(which, when worn with the outerk
oant, gave double w armth ) and jer ins.
Jackts of leather were worn by
workmen and were laced in front.
Louvignry brought one jerkin and six
doublts to the Fox war an -75


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T/als and waistcoats were distinrctilve malte appareL The
outer coat was long, reaching to and below the
knees. Sleeves with very wide cuffs were sorwt, to show a.
length of white shirt. Waistcoats or vests reecked .
below the waist (hnc~e thet nameC) and weM~CRe
had a mnultitude of buttons and large sainij 1~
pocket. An outer gaIrmentcrae
hood) was loose fitting and
function as thei pna~~:';~.
subsl'titutd~~~ forij

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i ir e welve ordinary and tw;o bordered hastouvigny
ought~1~~( 1C to Michilima(. inac- weret low-crowned,
t-ro~ad-brimmalI~C filt or heaerT and typical of male
hcrrec:s new f thec enlltr 18t~h century. By 1715 hrats tended


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esseses were long and full with
the skirt expanded frequently through
the use of a farthingale, a bell-
shaped metal or bone frame-














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grey, blue, or bronl. Many wor. a


silver cross around their necks.
i) I ~The pointed bodice of the underdress,
~IF~ filled with ruffles and folds, was stiff in
front with a low square-cut (decolletage)
neckline that exposed thre upper half of
the breast. Sleeves were short and baggy.
*. I An undergarment called a chemise, made
of linen and cotton, was also worn.
Cloaks, simple fitted capes, and buckled
shoes completed the basic wardrobe.
M~ost common materials were brocade,
damask, velvet, satin, cotton, and wool
in brilliant colors. John Askin"f who
spent Iwetntyr years at Mi~ckiimackinac,
ordered from M~ontreal a wedding gown
I of light blue satin "in the French fashion."








111 1


he mrost widely used military musket was the
'"Charleville,"" I be flintlock had a 47-inch barrel and .69 caliber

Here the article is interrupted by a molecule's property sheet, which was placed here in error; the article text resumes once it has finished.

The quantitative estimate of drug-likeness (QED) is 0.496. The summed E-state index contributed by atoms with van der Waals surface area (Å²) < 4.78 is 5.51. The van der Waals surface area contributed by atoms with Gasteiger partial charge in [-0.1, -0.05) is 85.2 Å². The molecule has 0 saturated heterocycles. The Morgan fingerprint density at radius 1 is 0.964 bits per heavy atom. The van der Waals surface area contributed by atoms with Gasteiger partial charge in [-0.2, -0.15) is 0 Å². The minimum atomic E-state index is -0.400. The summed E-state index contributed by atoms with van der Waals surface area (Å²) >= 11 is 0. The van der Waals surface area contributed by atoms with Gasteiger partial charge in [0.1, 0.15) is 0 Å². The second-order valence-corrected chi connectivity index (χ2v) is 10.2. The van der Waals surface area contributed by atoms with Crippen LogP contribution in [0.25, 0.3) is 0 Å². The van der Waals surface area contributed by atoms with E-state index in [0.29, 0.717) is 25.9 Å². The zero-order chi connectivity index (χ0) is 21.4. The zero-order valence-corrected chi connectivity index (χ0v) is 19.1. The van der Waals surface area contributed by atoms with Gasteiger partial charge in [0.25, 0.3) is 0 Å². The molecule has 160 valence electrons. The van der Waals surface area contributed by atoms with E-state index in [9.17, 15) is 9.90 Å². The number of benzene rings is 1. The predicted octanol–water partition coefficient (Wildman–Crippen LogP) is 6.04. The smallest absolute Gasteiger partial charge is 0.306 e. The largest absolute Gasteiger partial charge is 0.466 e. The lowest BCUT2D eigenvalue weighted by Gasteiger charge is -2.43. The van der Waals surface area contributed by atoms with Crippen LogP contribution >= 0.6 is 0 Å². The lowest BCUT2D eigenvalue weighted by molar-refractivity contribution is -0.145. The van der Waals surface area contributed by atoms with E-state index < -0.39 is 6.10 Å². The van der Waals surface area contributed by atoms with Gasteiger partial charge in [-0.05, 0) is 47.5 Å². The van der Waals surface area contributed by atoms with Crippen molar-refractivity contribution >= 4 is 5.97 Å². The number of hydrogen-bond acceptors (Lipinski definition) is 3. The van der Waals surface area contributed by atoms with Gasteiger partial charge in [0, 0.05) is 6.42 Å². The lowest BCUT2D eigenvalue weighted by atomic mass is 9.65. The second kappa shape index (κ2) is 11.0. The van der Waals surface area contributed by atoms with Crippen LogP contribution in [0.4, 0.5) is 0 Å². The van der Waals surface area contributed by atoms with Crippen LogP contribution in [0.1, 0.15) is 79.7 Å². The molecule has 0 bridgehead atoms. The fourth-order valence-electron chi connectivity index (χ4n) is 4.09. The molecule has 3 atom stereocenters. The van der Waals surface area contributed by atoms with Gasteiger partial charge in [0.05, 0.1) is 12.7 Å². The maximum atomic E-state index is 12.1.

bore with an eff~ctive range~ of not much over 1001 yards.


French militia carried their own IUpg1-barrelled
mu:lI together writh pistols, lead, gRauges, and

gu~n [lns, p~rimr~rr ng p. Jr, paper for t'rl wads, tin
ri~imin, bore, so;1 n sheaths, and gun wvorms.


A flint forr the~ 0 harles~ill k\J wa good nl~
for 1\thnl 1 Is thirt\ shoals.


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he French took no chances in 1'15
brought alone! enough arccowserice
conduct a major operation:
powder barrels, 1.000 grenades,
Cannon balls, bomb fules, slJon
arch,' grenade fuses, paper for cannon
artridges, wsad hooks, match tubs,.
(d rammer heads. In addition, the
uarte.master supplie'd an arqkuebus, o~r
- sersized musket set on a forke
tad. It wads particularly- effective -
gainst groups of persoCnnel anti could
Mounted on a stockader wall.


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ni.~rlli blhr 11athay..an expert on 18th century guns who has
.J ad1\I~ l]he Lllnsicj.dtral Jrchaeological finds at Michilimackinac,
)'' Ind thJt trailn I' to 19k4 a total of 3,8,50 gun parts and
""""'ere in he ortcompound, including 2,008
unni thnRn mu l bkills, andl 1,110 weapon parts: WVith the
lvcr plison ofI the brass cannorn, the parts confirmed the presence of
rnreapo~ns carriedJ in the Fox inventory. Flintiock hammers,
beaurifulls decorale~d brass and silver escutcheons, broken barrels,
ramedt Kuides, butt plate*., worm screws, grenades, and engraved
trigger guards turned up in the archaeologists' excavation.


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Fort Crcve ~ocur, near the present site of Ptoria, Illinois, was established
by Ln Sn lie a nd Dc Tonti in 1680. Frorn The Streckf us Line Maga zinc, 1931


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City. Courtesy State Historical Society of Missouri